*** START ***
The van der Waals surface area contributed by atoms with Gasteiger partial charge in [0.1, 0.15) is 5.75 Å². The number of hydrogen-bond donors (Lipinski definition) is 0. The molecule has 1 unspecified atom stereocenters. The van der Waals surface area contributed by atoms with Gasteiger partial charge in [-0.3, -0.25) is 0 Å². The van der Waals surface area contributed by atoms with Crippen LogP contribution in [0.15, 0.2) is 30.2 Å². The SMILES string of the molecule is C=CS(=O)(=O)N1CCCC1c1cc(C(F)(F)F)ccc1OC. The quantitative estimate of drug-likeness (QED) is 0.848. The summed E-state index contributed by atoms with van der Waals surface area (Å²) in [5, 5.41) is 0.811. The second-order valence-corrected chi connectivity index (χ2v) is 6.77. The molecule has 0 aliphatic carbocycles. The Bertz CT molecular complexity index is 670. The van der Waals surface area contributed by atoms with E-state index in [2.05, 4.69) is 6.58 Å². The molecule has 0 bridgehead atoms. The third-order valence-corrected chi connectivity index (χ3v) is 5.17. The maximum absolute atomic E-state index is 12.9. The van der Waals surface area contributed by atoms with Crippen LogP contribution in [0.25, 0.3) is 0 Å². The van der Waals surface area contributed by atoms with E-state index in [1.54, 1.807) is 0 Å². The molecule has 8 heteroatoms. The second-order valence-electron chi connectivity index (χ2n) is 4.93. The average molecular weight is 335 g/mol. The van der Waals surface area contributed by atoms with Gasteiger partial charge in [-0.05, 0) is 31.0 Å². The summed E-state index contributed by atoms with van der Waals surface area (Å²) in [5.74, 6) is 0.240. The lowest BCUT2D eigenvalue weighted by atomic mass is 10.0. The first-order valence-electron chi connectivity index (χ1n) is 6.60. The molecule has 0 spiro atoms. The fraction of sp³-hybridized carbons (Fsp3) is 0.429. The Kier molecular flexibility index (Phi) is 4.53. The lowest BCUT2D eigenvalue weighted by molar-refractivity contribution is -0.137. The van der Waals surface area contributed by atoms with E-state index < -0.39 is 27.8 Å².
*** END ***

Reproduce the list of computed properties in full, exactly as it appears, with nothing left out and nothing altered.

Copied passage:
The van der Waals surface area contributed by atoms with Gasteiger partial charge in [0.1, 0.15) is 5.75 Å². The number of hydrogen-bond donors (Lipinski definition) is 0. The molecule has 1 unspecified atom stereocenters. The van der Waals surface area contributed by atoms with Gasteiger partial charge in [-0.3, -0.25) is 0 Å². The van der Waals surface area contributed by atoms with Crippen LogP contribution in [0.15, 0.2) is 30.2 Å². The SMILES string of the molecule is C=CS(=O)(=O)N1CCCC1c1cc(C(F)(F)F)ccc1OC. The quantitative estimate of drug-likeness (QED) is 0.848. The summed E-state index contributed by atoms with van der Waals surface area (Å²) in [5, 5.41) is 0.811. The second-order valence-corrected chi connectivity index (χ2v) is 6.77. The molecule has 0 aliphatic carbocycles. The Bertz CT molecular complexity index is 670. The van der Waals surface area contributed by atoms with E-state index in [2.05, 4.69) is 6.58 Å². The molecule has 0 bridgehead atoms. The third-order valence-corrected chi connectivity index (χ3v) is 5.17. The maximum absolute atomic E-state index is 12.9. The van der Waals surface area contributed by atoms with Crippen LogP contribution in [0.25, 0.3) is 0 Å². The van der Waals surface area contributed by atoms with E-state index in [1.54, 1.807) is 0 Å². The molecule has 8 heteroatoms. The second-order valence-electron chi connectivity index (χ2n) is 4.93. The average molecular weight is 335 g/mol. The van der Waals surface area contributed by atoms with Gasteiger partial charge in [-0.05, 0) is 31.0 Å². The summed E-state index contributed by atoms with van der Waals surface area (Å²) in [5.74, 6) is 0.240. The lowest BCUT2D eigenvalue weighted by atomic mass is 10.0. The first-order valence-electron chi connectivity index (χ1n) is 6.60. The molecule has 0 spiro atoms. The fraction of sp³-hybridized carbons (Fsp3) is 0.429. The Kier molecular flexibility index (Phi) is 4.53. The lowest BCUT2D eigenvalue weighted by molar-refractivity contribution is -0.137. The van der Waals surface area contributed by atoms with E-state index < -0.39 is 27.8 Å².